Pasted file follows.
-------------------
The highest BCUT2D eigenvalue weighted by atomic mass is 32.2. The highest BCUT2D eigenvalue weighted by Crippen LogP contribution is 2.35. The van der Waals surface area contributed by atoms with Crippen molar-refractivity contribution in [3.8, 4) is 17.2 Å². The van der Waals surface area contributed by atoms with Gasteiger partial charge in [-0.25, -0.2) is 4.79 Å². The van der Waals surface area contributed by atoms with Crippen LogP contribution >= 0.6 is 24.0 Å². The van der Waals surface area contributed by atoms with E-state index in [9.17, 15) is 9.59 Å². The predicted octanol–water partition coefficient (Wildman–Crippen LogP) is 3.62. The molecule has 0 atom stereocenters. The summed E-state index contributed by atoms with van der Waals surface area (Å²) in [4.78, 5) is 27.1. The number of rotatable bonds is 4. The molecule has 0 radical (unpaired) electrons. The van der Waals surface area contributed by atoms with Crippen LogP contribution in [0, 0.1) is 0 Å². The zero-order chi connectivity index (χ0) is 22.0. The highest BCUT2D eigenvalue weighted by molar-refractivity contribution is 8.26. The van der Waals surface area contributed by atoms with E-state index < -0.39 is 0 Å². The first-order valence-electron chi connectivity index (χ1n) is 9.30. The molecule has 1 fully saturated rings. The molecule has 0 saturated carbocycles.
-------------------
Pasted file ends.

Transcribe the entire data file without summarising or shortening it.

The highest BCUT2D eigenvalue weighted by atomic mass is 32.2. The highest BCUT2D eigenvalue weighted by Crippen LogP contribution is 2.35. The van der Waals surface area contributed by atoms with Crippen molar-refractivity contribution in [3.8, 4) is 17.2 Å². The van der Waals surface area contributed by atoms with Gasteiger partial charge in [-0.25, -0.2) is 4.79 Å². The van der Waals surface area contributed by atoms with Crippen LogP contribution >= 0.6 is 24.0 Å². The van der Waals surface area contributed by atoms with E-state index in [9.17, 15) is 9.59 Å². The predicted octanol–water partition coefficient (Wildman–Crippen LogP) is 3.62. The molecule has 0 atom stereocenters. The summed E-state index contributed by atoms with van der Waals surface area (Å²) in [4.78, 5) is 27.1. The number of rotatable bonds is 4. The molecule has 0 radical (unpaired) electrons. The van der Waals surface area contributed by atoms with Crippen LogP contribution in [0, 0.1) is 0 Å². The zero-order chi connectivity index (χ0) is 22.0. The highest BCUT2D eigenvalue weighted by molar-refractivity contribution is 8.26. The van der Waals surface area contributed by atoms with E-state index < -0.39 is 0 Å². The first-order valence-electron chi connectivity index (χ1n) is 9.30. The molecule has 1 fully saturated rings. The molecule has 0 saturated carbocycles.